In the constant search for groundbreaking cinema, it is easy to forget that sometimes a story works best in a classic setting. Take the auspicious Labyrinth of Lies for example. Giulio Ricciarelli’s feature-film debut crackles in a way that only an old-fashioned procedural can. In the crowded field of World War II related dramas, which grows larger every year, it is a testament to Ricciarelli’s filmmaking that Labyrinth of Lies works as well as it does.
Approaching the atrocities of holocaust from a rather intriguing angle, Ricciarelli’s film explores how easy it is for a society to forget its horrific past. He not only documents the willingness to sweep painful memories under a massive rug woven of lies, but also the fear of acknowledging that such a rug exists. The most haunting aspect of it all is the relatively short span of time in which such actions can take place.
Set in 1958 Frankfurt, the plot involves a young prosecutor, Johann Radmann (Inglourious Basterds’ Alexander Fehling), who has more ambitious goals than the current caseload of traffic violations his firm has saddled him with. Opportunity unexpectedly arises for Radmann in the form of a local journalist, Thomas Gneilka (André Szymanski), who demands that someone looks into his friend’s, Simon Kirsch (Johannes Krisch), accusations. An artist and Auschwitz survivor, Kirsch claims that he has seen a former Nazi teaching at a local school. Unfortunately no one is willing to take Krisch’s case, opting instead to let past remain in Germany’s rear-view.
Eager to make a name for himself, or at least work on something different, Radmann takes it upon himself to do a little investigating. Unprepared for what he finds, and how deep the cover up goes, Radmann discovers that thousands of Nazis simply went back to ordinary life after the war ended. Furthermore, he must deal with the possibility that his relatives, and the relatives of the individuals close to him, may have been former Nazis as well.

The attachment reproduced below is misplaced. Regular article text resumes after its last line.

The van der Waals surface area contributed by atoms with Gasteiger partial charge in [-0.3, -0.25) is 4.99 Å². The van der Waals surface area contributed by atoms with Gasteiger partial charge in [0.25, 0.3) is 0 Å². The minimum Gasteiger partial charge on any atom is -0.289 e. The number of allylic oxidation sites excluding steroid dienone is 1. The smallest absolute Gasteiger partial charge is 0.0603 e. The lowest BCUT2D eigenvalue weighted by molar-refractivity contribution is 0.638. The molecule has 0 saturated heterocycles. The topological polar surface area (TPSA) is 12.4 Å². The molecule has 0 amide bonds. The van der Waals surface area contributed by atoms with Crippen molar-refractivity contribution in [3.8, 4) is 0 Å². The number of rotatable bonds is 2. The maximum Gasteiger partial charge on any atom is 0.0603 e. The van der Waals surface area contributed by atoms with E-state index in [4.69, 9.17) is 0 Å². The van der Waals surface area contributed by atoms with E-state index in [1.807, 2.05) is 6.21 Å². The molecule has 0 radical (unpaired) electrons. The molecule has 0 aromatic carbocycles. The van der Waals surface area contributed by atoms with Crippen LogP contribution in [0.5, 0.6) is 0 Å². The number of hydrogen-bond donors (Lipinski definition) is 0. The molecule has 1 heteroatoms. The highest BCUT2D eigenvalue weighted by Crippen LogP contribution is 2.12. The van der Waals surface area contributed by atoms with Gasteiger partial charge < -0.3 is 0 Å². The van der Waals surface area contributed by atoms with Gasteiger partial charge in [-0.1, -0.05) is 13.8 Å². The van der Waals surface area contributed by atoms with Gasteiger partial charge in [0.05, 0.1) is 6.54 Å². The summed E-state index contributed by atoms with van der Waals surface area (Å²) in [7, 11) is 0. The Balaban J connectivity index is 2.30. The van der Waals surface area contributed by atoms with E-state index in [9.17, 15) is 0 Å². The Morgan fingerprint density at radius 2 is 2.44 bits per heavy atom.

Labyrinth of Lies raises several compelling questions regarding society’s role in the telling of history. One of the more startling things that Ricciarelli’s film touches on early is the lack of education that Radmann’s generation received regarding what actually occurred at Auschwitz. The little bit of documented history on Auschwitz that remained indicated it was nothing more than a regular detainment camp. It took a dedicated pursuit for the truth to finally break the sheltered glass bubble of ignorance that the older generation was attempting to keep intact for younger generations.
The fact that such heinous events can be collectively erased by a nation is chilling.
With its Germans hunting Germans energetic feel, Labyrinth of Lies effectively captures the guilt and shame prevalent during an era where Germany was in denial of their war crimes. Alexander Fehling gives a stirring performance as the young idealistic Radmann who becomes obsessed with bringing down the monsters of history. Radmann is a man whose enormous ego only serves to show how naïve he really is. Through exposing this weakness in his main character, Giulio Ricciarelli is able to craft a film that can only be described as a crowd-pleaser.
Despite its conventional moments, such as most of the scenes involving love interest Marlene (Friederike Becht) and when Radmann temporarily steps away from the case, there is much to enjoy in this captivating melodrama. Picking away at a scab that can never truly be healed, Labyrinth of Lies forces audiences to contemplate what does the average person know, and what they choose to ignore, in times of widespread atrocities? It is a question that, despite the film’s old-fashioned feel, is extremely relevant today.
Similar to a great novel that one does not want to put down, Labyrinth of Lies is a film that keeps the audience hooked up to the very end. Filled with solid performances and timely themes, it is hard not to get swept up in the thrill of this historical hunt.